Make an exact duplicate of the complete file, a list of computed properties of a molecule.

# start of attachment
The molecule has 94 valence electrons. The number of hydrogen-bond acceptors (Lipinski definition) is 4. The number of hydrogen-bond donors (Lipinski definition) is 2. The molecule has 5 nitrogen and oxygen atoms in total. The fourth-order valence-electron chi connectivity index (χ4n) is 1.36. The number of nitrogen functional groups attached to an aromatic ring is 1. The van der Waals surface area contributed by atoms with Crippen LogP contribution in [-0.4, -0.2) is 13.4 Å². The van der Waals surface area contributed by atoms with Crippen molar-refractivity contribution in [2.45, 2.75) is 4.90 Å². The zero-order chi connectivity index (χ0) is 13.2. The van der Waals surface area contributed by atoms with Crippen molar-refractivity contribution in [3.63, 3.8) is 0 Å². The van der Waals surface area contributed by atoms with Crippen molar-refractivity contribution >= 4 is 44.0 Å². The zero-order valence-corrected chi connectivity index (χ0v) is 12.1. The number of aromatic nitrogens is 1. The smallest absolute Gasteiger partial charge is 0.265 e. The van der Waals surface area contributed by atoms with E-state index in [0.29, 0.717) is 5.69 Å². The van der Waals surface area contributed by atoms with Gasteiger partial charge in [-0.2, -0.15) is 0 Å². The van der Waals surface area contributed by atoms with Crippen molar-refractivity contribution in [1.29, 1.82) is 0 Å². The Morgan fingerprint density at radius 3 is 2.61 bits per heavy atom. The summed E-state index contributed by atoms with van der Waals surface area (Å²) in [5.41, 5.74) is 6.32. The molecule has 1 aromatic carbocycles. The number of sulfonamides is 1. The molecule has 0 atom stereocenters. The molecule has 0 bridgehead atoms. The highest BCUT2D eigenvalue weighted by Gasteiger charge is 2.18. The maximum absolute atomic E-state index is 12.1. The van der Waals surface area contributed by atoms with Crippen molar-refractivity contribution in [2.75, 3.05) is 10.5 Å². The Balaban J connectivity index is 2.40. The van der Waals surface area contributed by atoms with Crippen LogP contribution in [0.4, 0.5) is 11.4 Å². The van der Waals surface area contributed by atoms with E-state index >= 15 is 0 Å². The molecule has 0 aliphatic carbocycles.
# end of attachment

The molecule has 94 valence electrons. The number of hydrogen-bond acceptors (Lipinski definition) is 4. The number of hydrogen-bond donors (Lipinski definition) is 2. The molecule has 5 nitrogen and oxygen atoms in total. The fourth-order valence-electron chi connectivity index (χ4n) is 1.36. The number of nitrogen functional groups attached to an aromatic ring is 1. The van der Waals surface area contributed by atoms with Crippen LogP contribution in [-0.4, -0.2) is 13.4 Å². The van der Waals surface area contributed by atoms with Crippen molar-refractivity contribution in [2.45, 2.75) is 4.90 Å². The zero-order chi connectivity index (χ0) is 13.2. The van der Waals surface area contributed by atoms with Crippen molar-refractivity contribution in [3.63, 3.8) is 0 Å². The van der Waals surface area contributed by atoms with Crippen molar-refractivity contribution >= 4 is 44.0 Å². The zero-order valence-corrected chi connectivity index (χ0v) is 12.1. The number of aromatic nitrogens is 1. The smallest absolute Gasteiger partial charge is 0.265 e. The van der Waals surface area contributed by atoms with E-state index in [0.29, 0.717) is 5.69 Å². The van der Waals surface area contributed by atoms with Gasteiger partial charge in [-0.2, -0.15) is 0 Å². The van der Waals surface area contributed by atoms with Crippen molar-refractivity contribution in [1.29, 1.82) is 0 Å². The Morgan fingerprint density at radius 3 is 2.61 bits per heavy atom. The summed E-state index contributed by atoms with van der Waals surface area (Å²) in [5.41, 5.74) is 6.32. The molecule has 1 aromatic carbocycles. The number of sulfonamides is 1. The molecule has 0 atom stereocenters. The molecule has 0 bridgehead atoms. The highest BCUT2D eigenvalue weighted by Gasteiger charge is 2.18. The maximum absolute atomic E-state index is 12.1. The van der Waals surface area contributed by atoms with Crippen molar-refractivity contribution in [2.75, 3.05) is 10.5 Å². The Balaban J connectivity index is 2.40. The van der Waals surface area contributed by atoms with Crippen LogP contribution in [0.4, 0.5) is 11.4 Å². The van der Waals surface area contributed by atoms with E-state index >= 15 is 0 Å². The molecule has 0 aliphatic carbocycles.